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Bulwell Hall

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About Bulwell Hall

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  1. That's very plush for a GWR 'box - carpet tiles and window blinds - whatever next. Many years ago I was told that Liskeard Signal Box was where Harold Wilson joined the Labour Party - the signalman at the time being a strong union man and Labour Party member - but I was never able to confirm it. Has anyone else heard this?
  2. Now that does look very nice indeed. Order duly placed!
  3. I was there the very same day as you and witnessed the same - and like you I didn't take photos but saved them for the locomotives. Watching a tank driving on to a road transporter was impressive as well! Gerry
  4. Very well said - how quickly people take things for granted. I guess if it's always been there in your lifetime the tendency is to think it was always there. I have had cause to thank the NHS profusely in the last few years and value it very highly - we take it for granted at our peril.
  5. Well I for one would be interested to hear how you get on with this project. My son lives in Oakland and I spend a bit of time there these days and have made several visits to the Contra Costa country - as well as to Just Trains model shop! Since becoming acquainted with the area the SP has become very interesting to me and I should like to learn more. The Sacramento Northern has also become of great interest especially as it started in Oakland and ran along the street at the end of the block where my son now lives. Keep up the good work. Gerry
  6. Ultrascale wheels to EMF standards are available to order from the manufacturer - you simply need to specify them when placing the order. To me they certainly make a difference to the appearance of the model and my locos have been mistaken for P4 models - we are after all talking about only fractions here. Below is my recently completed GWR 54xx built from a Bachmann 64xx body - modified and detailed to suit - on a High Level chassis running on Ultrascale wheels to EMF standards.
  7. I wouldn't worry about it too much. I've seen photos of stopping trains where the lamp is on the lower centre bracket. What the book says and what actually happened are not always the same thing. On the Bridport branch the lamp was usually plonked on the lower lamp bracket nearest the platform - on the right hand side looking at the front of the engine as per your original photo. There is quite a nice book on the line in which several examples of this practice may be seen! Gerry
  8. Thank you Tim. John Nobel's name comes back me now - I wonder what happened to the model? Gerry
  9. In the depths of my increasingly dodgy memory I recall that there was an article in MRN way back in the '60s describing reversing valve gear. It may also have been a 9F and may have been to S scale - I am sure I recall that it had two motors. Gerry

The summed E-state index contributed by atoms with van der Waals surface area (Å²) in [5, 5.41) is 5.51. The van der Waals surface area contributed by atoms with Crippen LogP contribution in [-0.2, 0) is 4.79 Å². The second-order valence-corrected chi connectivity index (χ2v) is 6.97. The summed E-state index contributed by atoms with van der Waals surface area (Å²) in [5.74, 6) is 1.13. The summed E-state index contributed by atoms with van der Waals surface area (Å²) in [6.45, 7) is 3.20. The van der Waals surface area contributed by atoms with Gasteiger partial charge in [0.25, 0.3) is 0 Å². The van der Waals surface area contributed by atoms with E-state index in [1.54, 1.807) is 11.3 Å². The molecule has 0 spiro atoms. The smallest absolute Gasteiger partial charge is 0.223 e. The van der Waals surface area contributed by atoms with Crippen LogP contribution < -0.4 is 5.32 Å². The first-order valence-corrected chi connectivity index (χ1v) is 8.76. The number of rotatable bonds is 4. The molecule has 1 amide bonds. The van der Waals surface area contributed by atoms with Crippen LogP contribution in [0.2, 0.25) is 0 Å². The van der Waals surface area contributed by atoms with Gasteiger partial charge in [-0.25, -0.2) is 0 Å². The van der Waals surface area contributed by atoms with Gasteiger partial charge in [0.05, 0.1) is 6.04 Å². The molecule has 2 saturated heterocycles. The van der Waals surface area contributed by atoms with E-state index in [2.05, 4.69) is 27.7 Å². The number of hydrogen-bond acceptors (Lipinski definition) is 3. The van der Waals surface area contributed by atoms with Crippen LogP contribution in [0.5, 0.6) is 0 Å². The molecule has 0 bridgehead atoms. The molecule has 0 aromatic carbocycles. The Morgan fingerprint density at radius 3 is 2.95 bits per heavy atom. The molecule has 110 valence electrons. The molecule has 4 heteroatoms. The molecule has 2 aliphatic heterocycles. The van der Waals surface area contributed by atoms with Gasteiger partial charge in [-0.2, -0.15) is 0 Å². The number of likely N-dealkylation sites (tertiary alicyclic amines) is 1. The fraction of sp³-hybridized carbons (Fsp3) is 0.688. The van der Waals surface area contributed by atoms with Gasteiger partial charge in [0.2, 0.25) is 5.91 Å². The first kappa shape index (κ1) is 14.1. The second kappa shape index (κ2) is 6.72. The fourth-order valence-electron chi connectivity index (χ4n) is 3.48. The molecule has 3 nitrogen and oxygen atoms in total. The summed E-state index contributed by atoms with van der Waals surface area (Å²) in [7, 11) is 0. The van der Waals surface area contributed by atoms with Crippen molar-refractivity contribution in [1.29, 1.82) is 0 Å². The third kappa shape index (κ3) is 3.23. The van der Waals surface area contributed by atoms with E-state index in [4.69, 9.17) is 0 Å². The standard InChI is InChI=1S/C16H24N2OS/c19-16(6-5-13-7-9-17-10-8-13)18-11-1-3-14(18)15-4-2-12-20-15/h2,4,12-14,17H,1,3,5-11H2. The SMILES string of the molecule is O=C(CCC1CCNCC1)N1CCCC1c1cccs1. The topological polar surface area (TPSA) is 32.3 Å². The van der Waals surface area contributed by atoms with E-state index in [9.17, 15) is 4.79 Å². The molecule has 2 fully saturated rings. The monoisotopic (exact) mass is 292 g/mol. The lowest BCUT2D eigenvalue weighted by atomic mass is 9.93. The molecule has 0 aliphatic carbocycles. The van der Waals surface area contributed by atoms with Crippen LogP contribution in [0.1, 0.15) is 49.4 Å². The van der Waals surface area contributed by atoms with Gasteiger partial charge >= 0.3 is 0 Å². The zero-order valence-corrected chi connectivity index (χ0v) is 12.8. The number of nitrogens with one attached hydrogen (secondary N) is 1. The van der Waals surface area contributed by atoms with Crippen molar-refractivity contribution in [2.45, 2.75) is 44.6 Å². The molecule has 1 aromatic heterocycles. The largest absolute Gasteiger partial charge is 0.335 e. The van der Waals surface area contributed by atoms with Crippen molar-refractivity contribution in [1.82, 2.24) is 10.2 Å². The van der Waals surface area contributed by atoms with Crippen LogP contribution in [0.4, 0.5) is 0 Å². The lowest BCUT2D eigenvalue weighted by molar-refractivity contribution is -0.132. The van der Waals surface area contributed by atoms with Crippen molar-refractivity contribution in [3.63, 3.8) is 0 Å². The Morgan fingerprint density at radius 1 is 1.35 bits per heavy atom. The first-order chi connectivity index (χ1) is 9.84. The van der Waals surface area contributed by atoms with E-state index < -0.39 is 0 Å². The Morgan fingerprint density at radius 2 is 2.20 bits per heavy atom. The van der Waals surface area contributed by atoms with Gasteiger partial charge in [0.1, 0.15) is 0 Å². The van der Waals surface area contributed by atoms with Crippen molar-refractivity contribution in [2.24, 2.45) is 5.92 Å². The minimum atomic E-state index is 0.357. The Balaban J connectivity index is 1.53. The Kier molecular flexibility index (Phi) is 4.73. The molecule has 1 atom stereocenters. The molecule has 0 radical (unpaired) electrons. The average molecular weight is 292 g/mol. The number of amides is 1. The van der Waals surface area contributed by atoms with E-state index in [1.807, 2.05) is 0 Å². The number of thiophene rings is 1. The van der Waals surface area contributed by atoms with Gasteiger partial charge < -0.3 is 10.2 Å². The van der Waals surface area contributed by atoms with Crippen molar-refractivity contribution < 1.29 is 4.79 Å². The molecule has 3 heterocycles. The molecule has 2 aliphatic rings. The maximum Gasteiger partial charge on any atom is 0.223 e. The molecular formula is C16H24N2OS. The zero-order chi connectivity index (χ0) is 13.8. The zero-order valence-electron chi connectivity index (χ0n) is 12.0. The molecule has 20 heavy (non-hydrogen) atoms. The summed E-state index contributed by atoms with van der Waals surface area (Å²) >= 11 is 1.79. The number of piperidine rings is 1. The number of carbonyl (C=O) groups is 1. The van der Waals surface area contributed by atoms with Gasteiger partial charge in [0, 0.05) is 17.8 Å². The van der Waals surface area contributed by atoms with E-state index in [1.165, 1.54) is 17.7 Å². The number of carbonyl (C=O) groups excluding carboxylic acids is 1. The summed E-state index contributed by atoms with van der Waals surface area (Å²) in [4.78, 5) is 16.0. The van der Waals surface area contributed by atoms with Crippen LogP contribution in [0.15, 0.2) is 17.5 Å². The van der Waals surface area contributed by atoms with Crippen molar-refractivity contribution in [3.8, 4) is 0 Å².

10. I do like a Hall with a small tender - especially on a class C fitted freight. Imagine the noise as it rushed past! Gerry
  11. What can one say - truly a great bloke who has left a massive hole. I first met him in the early 80s and our conversations over the intervening years were always both entertaining and worthwhile. You will be very sorely missed Roy. RIP. Gerry
  12. I only have a note of 7202 and not a photograph but will try to find it for you - possibly it was in the RO. There was a daily STJ - WEY freight so it was almost certainly working one of those. But they did wander about rather a lot as well and could be borrowed by other sheds to work an odd turn before returning 'home'.
  13. You could very well be right David - perhaps you need to get ready to be even busier than usual at the weekend! Gerry
  14. Definitely through Yeovil Pen Mill - I have photos of them at Dorchester West and Weymouth and a note of 7202 at Maiden Newton. You can never say never but very, very unlikely at Yeovil Junction though. Gerry
  15. Several years ago I was lucky enough to be given a birthday treat of a tour round the Fuller, Smith & Turner brewery at Chiswick. There I was told that London Pride - the beer - is named after a wild flower that grew abundantly on the bomb sites of wartime London. So the trade name of the beer pre-dates any marches by many years. It would be interesting to know when the GWR poster was issued though and I suspect that it is post-war. And as you might imagine, the London Pride available in the brewery tap after the tour was one of the best pints of 'Pride' that I have ever tasted. Gerry
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